So back to the “fantasy of self” implications of this problem. I wonder that means for me. Does my secret fear about Armitage reflect my secret biggest fear about myself? (That possibility hit me really hard last night after I went to bed, and I — very unusually for me — had a hard time falling asleep.) If fantasy Armitage is a sort of double for me, a shadow self, an animus, a transitive figure that I’m manipulating in order to heal myself, does that mean I’m becoming more accepting of myself? Of my problematic impulses? That I’m loyal to the fantasy even if it doesn’t have all the ideal features I was schooled to think that our desires for ourselves should have? Even if there are better fantasies of self available, that I’m sticking to this one? If I can love Armitage despite my fear about him, that I can do the same for myself? And if that’s the case, am I abandoning my aspirations? I mean, what do these two conversations suggest that this fantasy really means for me?

Fragen über Fragen.

~ by Servetus on May 17, 2012.

40 Responses to “Implications of others’ other crushes and Armitage Grey — 50 Shades of Dealbreaker?”

  1. I may indeed be joining you one of these nights, now that I am back in central daylight time zone for a few days! Sorry to have missed last night’s chat session. 😀


    • Not everyone is there every night but some people are usually there each night. We’d enjoy having you. We can get saucy and ridiculous. I know that’s hard to believe.


    • Please do join us one of these nights!


  2. Now, after all the discussion about the ‘shades’, I slowly think I should push out my long waiting and dust covered post about s/m. So far, I thought it too strong for CD, but perhaps now ;o)
    Servetus, I think by now you are seeing more in RA, not only your “fantasy self”, so I would not automatically think you changed your perception, but I also get the idea that you perhaps accept the shades of grey in your life better (good term from – as it seems – a not so good book-trilogy).


  3. I have to say, both Alexander Skarsgard and Ian Somerhalder are both off my crush list for wanting to play this character. I really hope RA doesnt say anything about wanting to play him, because i now only have him and David Tennant left!

    IMHumbleO, we have spent far too much time, energy and money trying to make people understand and accept that domestic abuse is wrong (domestic makes it sounds so harmless, doesn’t it?). To see someone i like wanting to promote the bloody silly trope that pain = love is an instant turn off. This is worse in Ian Somerhalder’s case, as he actively promotes saving the planet, and has even set up his own foundation. “Save the planet, but beating women is fine!” “Care more about an inanimate rock than the real, actual people who share you life!”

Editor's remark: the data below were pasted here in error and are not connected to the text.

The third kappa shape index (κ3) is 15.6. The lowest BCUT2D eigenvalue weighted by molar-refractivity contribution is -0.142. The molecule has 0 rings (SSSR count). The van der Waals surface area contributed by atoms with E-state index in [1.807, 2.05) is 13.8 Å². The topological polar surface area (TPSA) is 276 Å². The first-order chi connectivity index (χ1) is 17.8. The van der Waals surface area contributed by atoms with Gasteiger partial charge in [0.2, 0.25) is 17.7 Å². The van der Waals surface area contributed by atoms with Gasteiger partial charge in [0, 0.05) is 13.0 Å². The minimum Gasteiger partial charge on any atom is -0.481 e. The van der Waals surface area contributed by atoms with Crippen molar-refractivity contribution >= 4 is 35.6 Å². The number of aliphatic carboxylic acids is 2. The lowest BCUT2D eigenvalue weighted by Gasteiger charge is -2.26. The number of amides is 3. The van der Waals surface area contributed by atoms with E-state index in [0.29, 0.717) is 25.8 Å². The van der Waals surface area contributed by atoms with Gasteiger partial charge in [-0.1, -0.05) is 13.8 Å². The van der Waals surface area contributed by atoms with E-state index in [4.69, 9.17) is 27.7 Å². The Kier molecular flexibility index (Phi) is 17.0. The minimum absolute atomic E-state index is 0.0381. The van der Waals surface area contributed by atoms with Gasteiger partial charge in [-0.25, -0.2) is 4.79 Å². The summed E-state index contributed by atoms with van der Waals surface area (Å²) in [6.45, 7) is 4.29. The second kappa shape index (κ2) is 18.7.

However, there are limits to my avoidance. With these two, I wont avoid everything they do, though at the same time, I will no longer go to see it just because they are in it. (Thank god, this means I don’t have to watch Battleship any more!)

    With people like Roman Polanski, Charlie Sheen and Mel Gibson (I’m sure there are others but I’m rubbish with names) it’s a total vito. There is no excuse for what those people did. I have never and will never see a Roman Polanski film, I don’t care how lauded it is, and I will never again willingly watch Sheen or Gibson on TV or film.

    Call me misguided, but i work hard for my money, and i wont give it to known rapists, wife beaters, racists and misogynists.

    I won’t even watch them if it’s on free tele, because however misguided my thinking, this feels like a taciturn approval. Maybe i wont change any minds, but if we all thought more with our wallets and considered properly what we watch, and what message that sends to those around us, maybe this would be a better place.

    So basically i guess my moral code is, wanting to play a sadist is bad, but actually being one is unforgivable.


  4. I would try to resist the implication that wanting to play a certain kind of character means legitimating the things the character stands for. If that were the case, we’d have to disapprove morally of a much broader array of actors than we actually do. Anthony Hopkins was amazing as Hannibal Lecter. I was completely grossed out by that movie. I certainly don’t condone what that character did in terms of recommending real life behaviors, but I would have hated to have missed that performance. I think I’m going to limit my disapproval of actors to those who actually hit their wives, rather than those who think a character who does that is a problem. This was a topic (it’s a matter I have in draft) I was going to raise separately, but Armitage has either hit or almost hit women at least twice in his work that I am aware of.